John Madonna is proposing a 342-unit retirement community, including a skilled nursing facility, on 111 acres along the southwestern edge of San Luis Obispo.
The continuing care retirement community — which would be unique to San Luis Obispo County — would comprise 50 acres of the site and include amenities for its residents: restaurants, a recreation center, a swimming pool, theater, and a health center that provides memory care, assisted living and skilled nursing.
The land is located directly west of the intersection of Los Osos Valley Road and Calle Joaquin, next to the Froom Ranch Shopping Center.
“We’re trying to build a project here that’s of the greatest benefit to the community and is something that endures,” said Madonna, CEO of John Madonna Construction Co. Inc. “It’s a place where you’ll never have to move again.”
Madonna, son of Phyllis Madonna and the late Alex Madonna, bought the land in 2011 from his mother. He estimated the retirement community would cost about $250 million to build. Additional development of 60 to 80 single-family homes, 250 rental apartments and some retail space could occur later, but the cost of that portion has not been determined.
He said he would like to see construction start on the retirement community in 2018.
“We’re trying to push to get the retirement community in,” Madonna said. Friends who know about his project have asked about when it would be available for their parents.
“When I tell them 2018 to 2020 it’s disappointing when they say it’s probably going to be too late for their parents,” he said.
The continuing care retirement facility would include a mix of 276 independent living apartments and 66 villas with one-, two- or three-bedroom options.
The assisted living, memory care and long-term care facility would have 122 beds, according to a project description statement prepared by RRM Design Group and submitted to the city in April.
Madonna said the community is being modeled after University Village in Thousand Oaks and would be managed by Life Care Services, which manages that community in southeastern Ventura County. San Luis Obispo-based Villaggio Communities would design and develop the project.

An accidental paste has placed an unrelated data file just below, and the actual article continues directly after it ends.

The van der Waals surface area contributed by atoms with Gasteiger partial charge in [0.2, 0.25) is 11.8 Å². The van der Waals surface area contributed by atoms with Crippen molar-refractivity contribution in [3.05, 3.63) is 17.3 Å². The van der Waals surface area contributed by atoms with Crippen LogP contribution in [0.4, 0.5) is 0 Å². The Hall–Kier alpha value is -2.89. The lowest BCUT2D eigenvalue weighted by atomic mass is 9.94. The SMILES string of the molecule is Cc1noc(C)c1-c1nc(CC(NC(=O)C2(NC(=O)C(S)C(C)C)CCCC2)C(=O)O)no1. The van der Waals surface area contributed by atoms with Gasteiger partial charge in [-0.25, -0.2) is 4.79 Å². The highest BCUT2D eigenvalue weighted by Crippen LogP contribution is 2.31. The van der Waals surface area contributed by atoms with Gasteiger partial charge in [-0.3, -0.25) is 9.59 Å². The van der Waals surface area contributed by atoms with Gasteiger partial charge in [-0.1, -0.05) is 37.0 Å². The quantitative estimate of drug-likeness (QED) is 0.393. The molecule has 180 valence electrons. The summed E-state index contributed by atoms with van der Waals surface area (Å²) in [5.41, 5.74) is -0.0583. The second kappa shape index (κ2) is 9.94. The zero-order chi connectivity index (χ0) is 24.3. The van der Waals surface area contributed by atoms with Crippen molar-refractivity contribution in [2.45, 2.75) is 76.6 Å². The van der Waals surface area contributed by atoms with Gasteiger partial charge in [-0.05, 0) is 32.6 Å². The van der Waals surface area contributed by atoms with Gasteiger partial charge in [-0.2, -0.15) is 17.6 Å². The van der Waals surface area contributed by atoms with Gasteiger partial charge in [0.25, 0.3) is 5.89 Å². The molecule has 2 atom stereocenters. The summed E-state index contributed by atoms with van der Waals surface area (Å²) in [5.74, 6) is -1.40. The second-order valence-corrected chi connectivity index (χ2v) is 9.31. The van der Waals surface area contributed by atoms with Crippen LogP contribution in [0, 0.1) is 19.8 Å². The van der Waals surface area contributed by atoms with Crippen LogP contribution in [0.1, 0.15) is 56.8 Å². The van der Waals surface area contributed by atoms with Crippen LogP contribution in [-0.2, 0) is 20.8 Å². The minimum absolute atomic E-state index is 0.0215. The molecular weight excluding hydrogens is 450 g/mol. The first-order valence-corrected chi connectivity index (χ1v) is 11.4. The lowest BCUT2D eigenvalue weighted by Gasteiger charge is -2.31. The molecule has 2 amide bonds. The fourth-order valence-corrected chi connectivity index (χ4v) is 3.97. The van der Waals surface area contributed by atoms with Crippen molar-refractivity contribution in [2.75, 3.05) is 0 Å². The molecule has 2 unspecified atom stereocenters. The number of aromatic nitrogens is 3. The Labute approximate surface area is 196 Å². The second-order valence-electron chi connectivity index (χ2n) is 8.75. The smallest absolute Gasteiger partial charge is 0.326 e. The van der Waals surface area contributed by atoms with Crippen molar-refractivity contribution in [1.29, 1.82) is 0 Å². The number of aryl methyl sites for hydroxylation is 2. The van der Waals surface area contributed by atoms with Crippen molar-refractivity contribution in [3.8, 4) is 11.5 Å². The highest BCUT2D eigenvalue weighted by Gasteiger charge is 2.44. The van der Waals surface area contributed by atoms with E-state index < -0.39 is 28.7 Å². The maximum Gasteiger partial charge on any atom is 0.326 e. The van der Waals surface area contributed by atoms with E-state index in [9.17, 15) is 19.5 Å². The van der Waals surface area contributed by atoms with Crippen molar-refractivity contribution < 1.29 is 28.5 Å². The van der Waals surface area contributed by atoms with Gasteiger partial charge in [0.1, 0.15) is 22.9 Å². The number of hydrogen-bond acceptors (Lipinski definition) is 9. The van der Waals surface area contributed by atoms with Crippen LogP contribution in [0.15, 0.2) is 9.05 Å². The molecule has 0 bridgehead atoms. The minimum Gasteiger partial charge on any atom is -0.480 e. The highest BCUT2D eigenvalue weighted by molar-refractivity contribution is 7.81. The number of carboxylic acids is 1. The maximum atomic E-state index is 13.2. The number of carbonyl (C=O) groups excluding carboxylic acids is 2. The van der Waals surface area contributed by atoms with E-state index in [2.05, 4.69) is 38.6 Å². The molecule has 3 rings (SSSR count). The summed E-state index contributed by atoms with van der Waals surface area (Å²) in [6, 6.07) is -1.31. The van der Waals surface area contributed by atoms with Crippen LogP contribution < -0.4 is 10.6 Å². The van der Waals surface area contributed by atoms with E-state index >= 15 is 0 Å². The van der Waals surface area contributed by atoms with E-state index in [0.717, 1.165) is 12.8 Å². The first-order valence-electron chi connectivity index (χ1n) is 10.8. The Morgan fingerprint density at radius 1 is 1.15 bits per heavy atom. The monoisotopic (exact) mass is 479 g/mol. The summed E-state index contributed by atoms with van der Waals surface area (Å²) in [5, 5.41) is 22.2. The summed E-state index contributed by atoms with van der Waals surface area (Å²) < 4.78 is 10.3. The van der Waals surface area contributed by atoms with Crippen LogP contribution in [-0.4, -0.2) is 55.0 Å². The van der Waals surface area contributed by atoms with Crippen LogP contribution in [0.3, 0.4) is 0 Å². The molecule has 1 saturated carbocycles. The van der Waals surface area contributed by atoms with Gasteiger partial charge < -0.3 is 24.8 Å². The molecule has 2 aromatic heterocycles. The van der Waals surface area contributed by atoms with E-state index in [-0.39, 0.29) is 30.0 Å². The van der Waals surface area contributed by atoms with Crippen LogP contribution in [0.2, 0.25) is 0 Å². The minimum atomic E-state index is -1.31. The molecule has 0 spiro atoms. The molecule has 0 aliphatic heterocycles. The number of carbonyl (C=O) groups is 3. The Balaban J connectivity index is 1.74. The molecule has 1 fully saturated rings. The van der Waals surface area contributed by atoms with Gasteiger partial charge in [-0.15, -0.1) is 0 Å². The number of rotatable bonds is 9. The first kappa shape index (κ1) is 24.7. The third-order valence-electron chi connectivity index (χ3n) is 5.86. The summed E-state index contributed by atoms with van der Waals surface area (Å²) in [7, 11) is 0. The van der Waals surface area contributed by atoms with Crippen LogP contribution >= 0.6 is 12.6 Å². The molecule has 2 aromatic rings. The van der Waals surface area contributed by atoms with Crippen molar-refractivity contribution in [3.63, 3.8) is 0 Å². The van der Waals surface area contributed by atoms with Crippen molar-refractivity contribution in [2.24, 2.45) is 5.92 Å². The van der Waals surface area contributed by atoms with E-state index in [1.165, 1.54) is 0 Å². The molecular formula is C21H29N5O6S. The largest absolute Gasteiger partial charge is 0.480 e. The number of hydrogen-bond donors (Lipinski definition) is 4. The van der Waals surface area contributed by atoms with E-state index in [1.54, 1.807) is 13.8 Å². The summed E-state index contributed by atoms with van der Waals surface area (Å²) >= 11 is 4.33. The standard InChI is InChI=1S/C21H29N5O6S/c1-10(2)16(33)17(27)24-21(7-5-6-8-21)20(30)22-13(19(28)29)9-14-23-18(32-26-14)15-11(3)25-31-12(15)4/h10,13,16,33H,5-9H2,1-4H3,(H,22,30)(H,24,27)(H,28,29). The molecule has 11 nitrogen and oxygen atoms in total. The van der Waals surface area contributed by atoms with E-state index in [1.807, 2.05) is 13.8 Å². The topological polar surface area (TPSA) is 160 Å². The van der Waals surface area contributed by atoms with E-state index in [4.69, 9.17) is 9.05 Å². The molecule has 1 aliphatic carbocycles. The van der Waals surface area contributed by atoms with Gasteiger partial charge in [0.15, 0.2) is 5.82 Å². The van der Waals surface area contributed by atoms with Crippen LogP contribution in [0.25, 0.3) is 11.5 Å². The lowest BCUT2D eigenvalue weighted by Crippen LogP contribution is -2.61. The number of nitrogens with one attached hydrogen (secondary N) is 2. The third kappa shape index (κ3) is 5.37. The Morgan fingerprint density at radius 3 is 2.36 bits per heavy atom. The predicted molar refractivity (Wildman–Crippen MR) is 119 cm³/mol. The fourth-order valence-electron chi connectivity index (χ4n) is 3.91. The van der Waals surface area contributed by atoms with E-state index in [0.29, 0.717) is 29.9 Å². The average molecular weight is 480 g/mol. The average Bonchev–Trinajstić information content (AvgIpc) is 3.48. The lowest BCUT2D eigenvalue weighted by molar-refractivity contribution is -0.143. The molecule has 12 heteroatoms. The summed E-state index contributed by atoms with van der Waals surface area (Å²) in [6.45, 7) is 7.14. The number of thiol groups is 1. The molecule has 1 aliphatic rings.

Madonna said residents would pay a large entry fee — $350,000 or more depending on the number of bedrooms needed — which then pays for the community’s capital improvement costs.
A monthly fee would cover one meal a day, linen service, gym membership and other amenities. When a resident moves or dies, about 75 percent of the entry fee would return to the person’s estate, said Ray Walters, a principal at Villaggio Communities.
There are about 106 continuing care retirement communities in California, Walters said.
Madonna’s plan, however, doesn’t match the city’s goals for the property as laid out in its land-use element (part of the General Plan, or master plan for growth), which calls for a compact, mixed-use project that provides workforce housing options and neighborhood commercial uses.
In addition, at least 50 percent of the property is to remain in open space or agriculture uses.
Madonna has submitted a pre-application request to the city. Before he can submit a formal application, the city’s Planning Commission and City Council must consider whether they want to entertain his request for a specific plan and general plan amendments, said Doug Davidson, the city’s deputy director of development review.
“That’s why we’re doing a more formal authorization because it doesn’t fit completely within the land-use policy,” Davidson said. “We have to go through the process to determine if a retirement community fits that goal. And we want the commission and council to weigh in on other issues before we get an application.”
Those issues also include building most of the retirement community above a 150-foot elevation on the Irish Hills area, which the land-use element does not allow. But developments in other hillside planning areas have exceeded the 150-foot elevation limit: the nearby Mountainbrook Church and KSBY-TV studios, as well as other areas northwest of the site, according to the RRM Design project description.
The land is located outside city limits and would have to be annexed into San Luis Obispo.
The annexation would have to be approved by the San Luis Obispo Local Agency Formation Commission, which would consider that request after the project receives city approval.